The unique doctrines of the Mormons
The Church of Jesus Christ of Latter-Day Saints, more commonly referred to as the Mormon Church, usually draws interest from such things as; The fantastic claims of it’s founder, Joseph Smith and a history involving Polygamy. However the Mormon religious philosophy has some very unique characteristics. Whether mainstream Christianity is willing to accept it or not, these unique views have frequently set the agenda for serious discussion, unavoidably so given the aggressive missionary activities of the Mormons, causing church leaders at a local and national level to engage their ideas. Frequently those doctrines and philosophies have been found to have merit even within more orthodox circles. The unique, and therefore controversial, philosophies of the Mormon faith are as follows;
The Nature of God
The God of the Old Testament is viewed not as a being of Spirit but as a man of flesh and bone occupying a real point in space. He dwells on a planet where He oversees the working of the Universe. Though this particular place is unknown, one of their scriptures, the “Pearl of Great Price” states that it is near a planet called “Kolob”
The concept that causes even more discussion is the concept that God was once a mortal man and rose to Godhood.. The whole reason for the creation of the Earth and the human inhabitants was more than just a whim. The question “If God is complete to himself why were we created?” is answered in the Mormon doctrine that we are created to become Gods ourselves. Stated simply in Mormon parlance;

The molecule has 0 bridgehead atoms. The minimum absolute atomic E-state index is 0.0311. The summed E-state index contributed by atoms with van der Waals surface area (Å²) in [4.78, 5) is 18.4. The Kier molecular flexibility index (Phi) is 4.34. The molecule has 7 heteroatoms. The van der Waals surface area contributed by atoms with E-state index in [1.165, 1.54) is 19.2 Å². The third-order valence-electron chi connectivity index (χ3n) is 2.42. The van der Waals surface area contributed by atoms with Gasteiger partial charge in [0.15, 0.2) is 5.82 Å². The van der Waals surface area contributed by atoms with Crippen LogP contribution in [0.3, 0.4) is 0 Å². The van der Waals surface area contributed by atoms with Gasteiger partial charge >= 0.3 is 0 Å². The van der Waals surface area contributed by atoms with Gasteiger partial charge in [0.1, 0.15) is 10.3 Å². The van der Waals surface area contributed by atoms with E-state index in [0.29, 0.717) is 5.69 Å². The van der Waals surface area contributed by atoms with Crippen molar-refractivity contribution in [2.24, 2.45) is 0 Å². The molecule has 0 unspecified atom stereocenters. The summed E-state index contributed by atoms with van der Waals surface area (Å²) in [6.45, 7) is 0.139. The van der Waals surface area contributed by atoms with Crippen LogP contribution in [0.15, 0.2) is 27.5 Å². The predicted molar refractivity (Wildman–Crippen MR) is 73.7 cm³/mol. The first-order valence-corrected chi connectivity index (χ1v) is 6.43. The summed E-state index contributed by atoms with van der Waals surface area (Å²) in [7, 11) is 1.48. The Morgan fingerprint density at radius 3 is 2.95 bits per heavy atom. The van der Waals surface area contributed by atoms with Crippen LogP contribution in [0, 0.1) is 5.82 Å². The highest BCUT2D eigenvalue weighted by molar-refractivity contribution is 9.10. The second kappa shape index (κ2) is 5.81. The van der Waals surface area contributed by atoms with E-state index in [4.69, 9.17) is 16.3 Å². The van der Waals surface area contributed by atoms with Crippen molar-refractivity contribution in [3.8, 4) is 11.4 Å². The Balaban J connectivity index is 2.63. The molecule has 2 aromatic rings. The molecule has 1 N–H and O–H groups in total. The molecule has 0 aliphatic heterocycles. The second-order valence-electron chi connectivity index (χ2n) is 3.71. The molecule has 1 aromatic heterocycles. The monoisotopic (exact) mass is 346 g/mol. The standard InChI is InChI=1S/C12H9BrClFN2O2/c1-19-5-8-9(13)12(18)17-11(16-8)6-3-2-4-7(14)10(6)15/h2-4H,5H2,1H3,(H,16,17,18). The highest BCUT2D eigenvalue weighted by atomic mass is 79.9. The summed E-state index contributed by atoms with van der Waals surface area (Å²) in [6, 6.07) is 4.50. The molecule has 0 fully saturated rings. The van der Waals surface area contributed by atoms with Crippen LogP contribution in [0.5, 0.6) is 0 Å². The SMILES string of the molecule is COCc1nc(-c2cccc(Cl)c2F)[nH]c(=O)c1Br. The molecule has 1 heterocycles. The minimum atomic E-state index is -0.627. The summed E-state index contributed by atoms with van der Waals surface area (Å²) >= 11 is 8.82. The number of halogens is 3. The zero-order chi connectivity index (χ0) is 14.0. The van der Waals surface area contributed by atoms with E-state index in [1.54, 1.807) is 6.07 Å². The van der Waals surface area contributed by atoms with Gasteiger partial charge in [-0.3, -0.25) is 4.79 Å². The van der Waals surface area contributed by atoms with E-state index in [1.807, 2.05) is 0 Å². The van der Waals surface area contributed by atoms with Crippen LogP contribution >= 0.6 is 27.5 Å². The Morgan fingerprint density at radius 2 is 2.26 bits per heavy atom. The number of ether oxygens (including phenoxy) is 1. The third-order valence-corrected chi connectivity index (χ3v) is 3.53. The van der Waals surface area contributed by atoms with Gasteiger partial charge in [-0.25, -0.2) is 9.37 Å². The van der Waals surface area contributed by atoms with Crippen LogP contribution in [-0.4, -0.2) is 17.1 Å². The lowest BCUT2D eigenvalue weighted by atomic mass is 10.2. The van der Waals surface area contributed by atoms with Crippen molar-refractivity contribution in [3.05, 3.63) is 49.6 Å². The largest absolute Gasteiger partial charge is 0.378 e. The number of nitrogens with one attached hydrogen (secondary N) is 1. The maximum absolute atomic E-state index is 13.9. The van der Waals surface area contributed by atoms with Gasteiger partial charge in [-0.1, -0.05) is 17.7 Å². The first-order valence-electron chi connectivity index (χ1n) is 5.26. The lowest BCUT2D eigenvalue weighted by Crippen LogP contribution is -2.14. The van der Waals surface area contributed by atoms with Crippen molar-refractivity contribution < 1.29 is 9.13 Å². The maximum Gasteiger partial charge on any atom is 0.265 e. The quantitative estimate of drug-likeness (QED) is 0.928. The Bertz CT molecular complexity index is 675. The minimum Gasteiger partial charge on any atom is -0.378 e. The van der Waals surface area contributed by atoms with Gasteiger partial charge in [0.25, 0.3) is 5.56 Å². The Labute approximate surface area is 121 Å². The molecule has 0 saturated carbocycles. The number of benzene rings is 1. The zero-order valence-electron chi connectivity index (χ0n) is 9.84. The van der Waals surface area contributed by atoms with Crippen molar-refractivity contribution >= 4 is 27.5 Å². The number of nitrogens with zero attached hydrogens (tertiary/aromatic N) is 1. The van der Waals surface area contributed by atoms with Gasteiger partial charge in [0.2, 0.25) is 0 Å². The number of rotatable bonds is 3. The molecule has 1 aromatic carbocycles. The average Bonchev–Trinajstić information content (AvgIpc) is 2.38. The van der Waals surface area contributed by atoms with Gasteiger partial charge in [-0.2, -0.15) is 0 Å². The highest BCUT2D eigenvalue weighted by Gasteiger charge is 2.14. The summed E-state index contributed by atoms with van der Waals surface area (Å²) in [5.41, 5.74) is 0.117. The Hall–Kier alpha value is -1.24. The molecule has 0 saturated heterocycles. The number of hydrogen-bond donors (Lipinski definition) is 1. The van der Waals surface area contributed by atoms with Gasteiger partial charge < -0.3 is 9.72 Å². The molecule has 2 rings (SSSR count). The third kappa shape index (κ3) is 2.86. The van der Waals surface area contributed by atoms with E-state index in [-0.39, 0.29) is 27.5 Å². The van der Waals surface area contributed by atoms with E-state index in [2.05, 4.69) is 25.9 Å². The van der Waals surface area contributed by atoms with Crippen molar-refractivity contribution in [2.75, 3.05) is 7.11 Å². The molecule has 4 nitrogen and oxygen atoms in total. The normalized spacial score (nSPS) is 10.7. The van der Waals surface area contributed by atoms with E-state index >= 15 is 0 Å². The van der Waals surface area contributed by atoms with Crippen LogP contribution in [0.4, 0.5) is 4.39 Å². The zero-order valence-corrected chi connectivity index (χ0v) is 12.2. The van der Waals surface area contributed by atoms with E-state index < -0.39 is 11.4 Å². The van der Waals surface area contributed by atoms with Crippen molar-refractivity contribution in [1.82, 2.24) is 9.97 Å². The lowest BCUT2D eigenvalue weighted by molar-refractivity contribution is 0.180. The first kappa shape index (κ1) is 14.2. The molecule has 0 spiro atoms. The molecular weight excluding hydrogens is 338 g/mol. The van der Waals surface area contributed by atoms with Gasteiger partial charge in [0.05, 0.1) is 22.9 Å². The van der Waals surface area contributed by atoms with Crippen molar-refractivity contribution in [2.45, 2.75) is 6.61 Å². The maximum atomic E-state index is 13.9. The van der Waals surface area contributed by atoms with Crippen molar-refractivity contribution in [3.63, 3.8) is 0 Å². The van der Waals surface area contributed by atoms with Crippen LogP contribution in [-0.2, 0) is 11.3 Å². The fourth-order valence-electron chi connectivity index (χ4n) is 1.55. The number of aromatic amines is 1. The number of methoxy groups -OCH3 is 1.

“As man is, so once was God. As God is, so man may become.”
To the Mormons, we are Gods in a chrysalis. Put through the fires of temptation and faced with a life of struggle over choices in order to distinguish which of us has the potential for perfection and so to join the perfect race of Gods.
Adam and Eve
The Biblical account of the first parents is often unsatisfactory as it is interpreted by orthodox Christianity. In it Eve is shown to be gullible and Adam is a wimp. Eve is easily convinced that the Heavenly Father she has been conversing with and has a personal connection to is deceiving her about the forbidden fruit. While Adam, when he is discovered, says in effect, “The woman made me do it.” Ladies will recognize this excuse as one that males have been using ever since to pass the blame for murder and wars and a host of minor sins onto “Female wiles.”
Mormon doctrine puts the whole tale in a very different light. Here Adam and Eve were fully aware of the choice they were making. In the garden, according to Mormon doctrine, there could be no child bearing. So the first parents made a conscious choice to leave the garden of Eden and accept mortality. Eve made the first decision, Adam was given a choice and he determined to follow her.
To the Mormons, Adam and Eve were noble beings who gave up their place in paradise so that the human race might come into existence. As the doctrine puts it;
“Adam fell that men might be. Men are that they might have joy.”
In the 4th century a British monk named Pelagius advocated a doctrine that was hotly opposed by the leading figures of Christianity at the time. At a Synod held circa 450 AD, known as the “Synod of victory” This doctrine was officially declared a heresy. Interestingly the Mormon Church has revived this doctrine.